- Van der Graaff, “Introdução e esqueleto axial,” in Anatomia Humana, Van der Graaff, Ed., pp. 131–171, Manole, São Paulo, Brasil, 6th edition, 2003.
- J. G. Dangelo and C. A. Fattini, “Crânio, coluna vertebral e partes moles do dorso,” in Anatomia Humana Sistêmica E Segmentar Para Estudantes De Medicina, J. G. Dangelo and C. A. Fattini, Eds., pp. 357–390, Atheneu, São Paulo, Brasil, 2nd edition, 1998.
- K. L. Moore and A. F. Dalley, “Cabeça,” in Anatomia Orientada Para A Clínica, K. L. Moore and A. F. Dalley, Eds., pp. 821–864, Guanabara Koogan, Rio de Janeiro, Brasil, 4th edition, 2007.
- G. J. Tortora, “O Sistema esquelético: o esqueleto axial,” in Corpo Humano: Fundamentos de Anatomia e Fisiologia, G. J. Tortora, Ed., pp. 175–207, Guanabara Koogan, Rio de Janeiro, Brasil, 9th edition, 2002.
- C. M. Gross, “Osteologia,” in Anatomia, C. M. Gross, Ed., pp. 80–233, Guanabara Koogan, Rio de Janeiro, Brasil, 29th edition, 1977.
- E. Gardener, D. J. Gray, and R. O'Rahilly, “Crânio e osso hióide,” in Anatomia. Estudo Regional do Corpo, E. Gardener, D. J. Gray, and R. O'Rahilly , Eds., pp. 541–569, Guanabara Koogan, Rio de Janeiro, Brasil, 4th edition, 1988.
- A. K. Bilodi, B. K. Agrawal, S. Mane, and A. Kumar, “A study of metopic sutures in human skulls,” Kathmandu University Medical Journal, vol. 2, no. 2, pp. 96–99, 2004.
- G. Bademci, T. Kendi, and F. Agalar, “Persistent metopic suture can mimic the skull fractures in the emergency setting?” Neurocirugia, vol. 18, no. 3, pp. 238–240, 2007.
- G. J. M. Fernandes, “Eponímia: glossário de termos epônimos em Anatomia,” in Etimologia: Dicionário Etimológico da Nomenclatura Anatômica, Plêiade, São Paulo, Brasil, 1999.
- S. Eroǧlu, “The frequency of metopism in anatolian populations dated from the neolithic to the first quarter of the 20th century,” Clinical Anatomy, vol. 21, no. 6, pp. 471–478, 2008.
- J. Skrzat, J. Walocha, and J. Zawiliński, “A note on the morphology of the metopic suture in the human skull,” Folia Morphologica, vol. 63, no. 4, pp. 481–484, 2004.
- M. L. Ajmani, R. K. Mittal, and S. P. Jain, “Incidence of the metopic suture in adult Nigerian skulls,” Journal of Anatomy, vol. 137, no. 1, pp. 177–183, 1983.
- P. J. J. Baaten, M. Haddad, K. Abi-Nader, A. Abi-Ghosn, A. Al-Kutoubi, and A. R. Jurjus, “Incidence of metopism in the Lebanese population,” Clinical Anatomy, vol. 16, no. 2, pp. 148–151, 2003.
- S. K. Agarwal, V. K. Malhotra, and S. P. Tewari, “Incidence of the metopic suture in adult Indian crania,” Acta Anatomica, vol. 105, no. 4, pp. 469–474, 1979.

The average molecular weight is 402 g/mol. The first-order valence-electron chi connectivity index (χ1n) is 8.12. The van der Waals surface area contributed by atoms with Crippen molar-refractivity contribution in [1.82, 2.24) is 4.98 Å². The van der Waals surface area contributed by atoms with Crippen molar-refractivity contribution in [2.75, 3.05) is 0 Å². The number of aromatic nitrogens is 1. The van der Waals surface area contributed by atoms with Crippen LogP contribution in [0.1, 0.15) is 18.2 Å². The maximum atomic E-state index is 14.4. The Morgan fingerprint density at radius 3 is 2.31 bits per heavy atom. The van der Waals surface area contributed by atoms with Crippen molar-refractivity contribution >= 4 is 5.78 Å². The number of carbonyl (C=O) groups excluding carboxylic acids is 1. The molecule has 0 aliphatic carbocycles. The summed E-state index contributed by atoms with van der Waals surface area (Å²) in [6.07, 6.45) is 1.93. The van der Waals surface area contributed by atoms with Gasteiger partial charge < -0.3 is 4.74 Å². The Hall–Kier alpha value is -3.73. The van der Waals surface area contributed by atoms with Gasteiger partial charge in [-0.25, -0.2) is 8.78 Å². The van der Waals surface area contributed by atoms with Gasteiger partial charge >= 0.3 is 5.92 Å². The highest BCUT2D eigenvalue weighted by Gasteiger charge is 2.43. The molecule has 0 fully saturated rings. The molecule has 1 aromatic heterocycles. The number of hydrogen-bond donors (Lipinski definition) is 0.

- K. K. Chakravarthi and N. Venumadhav, “Morphological study of metopic suture in adult South Indian skulls,” International Journal of Medical and Health Science, vol. 1, no. 2, pp. 23–28, 2012.
- J. E. S. Frazer and A. S. Breathnach, Frazer's Anatomy of the Human Skeleton, Churchill Ltda, London, UK, 6th edition, 1965.
- M. del Sol, O. Binvignat, P. D. Bolini, and J. C. Prates, “Metopism in Brazilians,” Revista Paulista de Medicina, vol. 107, no. 2, pp. 105–107, 1989.
- G. Hauser, G. Manzi, A. Vienna, and G. F. De Stefano, “Size and shape of human cranial sutures—a new scoring method,” American Journal of Anatomy, vol. 190, no. 3, pp. 231–244, 1991.
- I. Jit and M. A. Shah, “Incidence of frontal or metopic suture amongst Punjabi adults,” Indian Medical Gazette, vol. 83, pp. 507–508, 1948.
- A. C. Das, R. C. Saxena, and M. A. Q. Beg, “Incidence of metopic suture in U.P. subjects,” Journal of the Anatomical Society of India, vol. 22, article 140, 1973.
- T. H. Bryce, “Observations on Metopism,” Journal of Anatomy, vol. 51, part 2, pp. 153–166, 1917.
- A. Keith, Human Embryology and Morphology, Edward Arnold, London, UK, 6th edition, 1948.
- J. K. WOO, “Racial and sexual differences in the frontal curvature and its relation,” American Journal of Physical Anthropology, vol. 7, no. 2, pp. 215–226, 1949.
- G. J. Romanes, Cunningham's Textbook of Anatomy, Oxford University Press, London, UK, 11th edition, 1972.
- A. C. Berry, “Factors affecting the incidence of non metrical skeletal variants,” Journal of Anatomy, vol. 120, part 3, pp. 519–535, 1975.
- S. Chandrasekaran and D. Shastri, “A study on metopic suture in adult south Indian skulls,” International Journal Of Basic Medical Sciences, vol. 1, no. 7, pp. 379–382, 2012.
- M. A. Sant'Ana Castilho, J. Y. Oda, and D. D. M. Gonçales Sant'Ana, “Metopism in adult skulls from Southern Brazil,” International Journal of Morphology, vol. 24, no. 1, pp. 61–66, 2006.
- B. V. Murlimanju, L. V. Prabhu, M. M. Pai, A. A. Goveas, K. V. N. Dhananjaya, and M. S. Somesh, “Median frontal sutures—incidence, morphology and their surgical, radiological importance,” Turkish Neurosurgery, vol. 21, no. 4, pp. 489–493, 2011.
- J. van der Meulen, “Metopic synostosis,” Child's Nervous System, vol. 28, no. 9, pp. 1359–1367, 2012.
- T. H. Bryce, “Osteology and arthrology,” in Quain's Elements of Anatomy, T. H. Bryce, Ed., p. 177, Longmans Green, London, UK, 11th edition, 1915.